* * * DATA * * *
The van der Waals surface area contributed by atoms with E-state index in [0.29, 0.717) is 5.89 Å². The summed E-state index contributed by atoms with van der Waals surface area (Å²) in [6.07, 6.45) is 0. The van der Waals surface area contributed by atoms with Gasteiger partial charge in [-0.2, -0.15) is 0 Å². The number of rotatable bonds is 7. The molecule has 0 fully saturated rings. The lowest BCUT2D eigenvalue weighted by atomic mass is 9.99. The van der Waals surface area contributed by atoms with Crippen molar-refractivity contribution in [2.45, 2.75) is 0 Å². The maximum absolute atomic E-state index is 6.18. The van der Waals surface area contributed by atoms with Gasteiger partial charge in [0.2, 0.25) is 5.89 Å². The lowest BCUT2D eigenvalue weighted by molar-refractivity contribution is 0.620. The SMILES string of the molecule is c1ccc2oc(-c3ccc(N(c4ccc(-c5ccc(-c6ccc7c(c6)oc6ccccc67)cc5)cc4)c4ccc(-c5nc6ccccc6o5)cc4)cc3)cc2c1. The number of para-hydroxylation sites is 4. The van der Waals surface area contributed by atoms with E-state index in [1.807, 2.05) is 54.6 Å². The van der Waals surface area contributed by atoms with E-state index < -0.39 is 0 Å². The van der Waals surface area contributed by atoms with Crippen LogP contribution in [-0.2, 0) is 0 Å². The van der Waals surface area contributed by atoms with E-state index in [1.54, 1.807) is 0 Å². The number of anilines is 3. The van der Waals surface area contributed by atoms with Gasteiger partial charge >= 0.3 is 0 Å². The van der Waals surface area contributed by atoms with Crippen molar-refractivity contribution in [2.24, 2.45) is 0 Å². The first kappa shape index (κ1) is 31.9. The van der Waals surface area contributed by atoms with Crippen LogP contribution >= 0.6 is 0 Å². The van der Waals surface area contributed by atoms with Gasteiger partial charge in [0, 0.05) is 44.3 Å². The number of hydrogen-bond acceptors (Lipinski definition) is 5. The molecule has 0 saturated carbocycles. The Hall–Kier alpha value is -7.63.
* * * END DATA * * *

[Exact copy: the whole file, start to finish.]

The van der Waals surface area contributed by atoms with E-state index in [0.29, 0.717) is 5.89 Å². The summed E-state index contributed by atoms with van der Waals surface area (Å²) in [6.07, 6.45) is 0. The van der Waals surface area contributed by atoms with Gasteiger partial charge in [-0.2, -0.15) is 0 Å². The number of rotatable bonds is 7. The molecule has 0 fully saturated rings. The lowest BCUT2D eigenvalue weighted by atomic mass is 9.99. The van der Waals surface area contributed by atoms with Crippen molar-refractivity contribution in [2.45, 2.75) is 0 Å². The maximum absolute atomic E-state index is 6.18. The van der Waals surface area contributed by atoms with Gasteiger partial charge in [0.2, 0.25) is 5.89 Å². The lowest BCUT2D eigenvalue weighted by molar-refractivity contribution is 0.620. The SMILES string of the molecule is c1ccc2oc(-c3ccc(N(c4ccc(-c5ccc(-c6ccc7c(c6)oc6ccccc67)cc5)cc4)c4ccc(-c5nc6ccccc6o5)cc4)cc3)cc2c1. The number of para-hydroxylation sites is 4. The van der Waals surface area contributed by atoms with E-state index in [1.807, 2.05) is 54.6 Å². The van der Waals surface area contributed by atoms with E-state index < -0.39 is 0 Å². The van der Waals surface area contributed by atoms with Crippen LogP contribution in [-0.2, 0) is 0 Å². The van der Waals surface area contributed by atoms with E-state index in [1.54, 1.807) is 0 Å². The number of anilines is 3. The van der Waals surface area contributed by atoms with Gasteiger partial charge >= 0.3 is 0 Å². The van der Waals surface area contributed by atoms with Crippen molar-refractivity contribution in [2.24, 2.45) is 0 Å². The first kappa shape index (κ1) is 31.9. The van der Waals surface area contributed by atoms with Crippen LogP contribution >= 0.6 is 0 Å². The van der Waals surface area contributed by atoms with Gasteiger partial charge in [0, 0.05) is 44.3 Å². The number of hydrogen-bond acceptors (Lipinski definition) is 5. The molecule has 0 saturated carbocycles. The Hall–Kier alpha value is -7.63.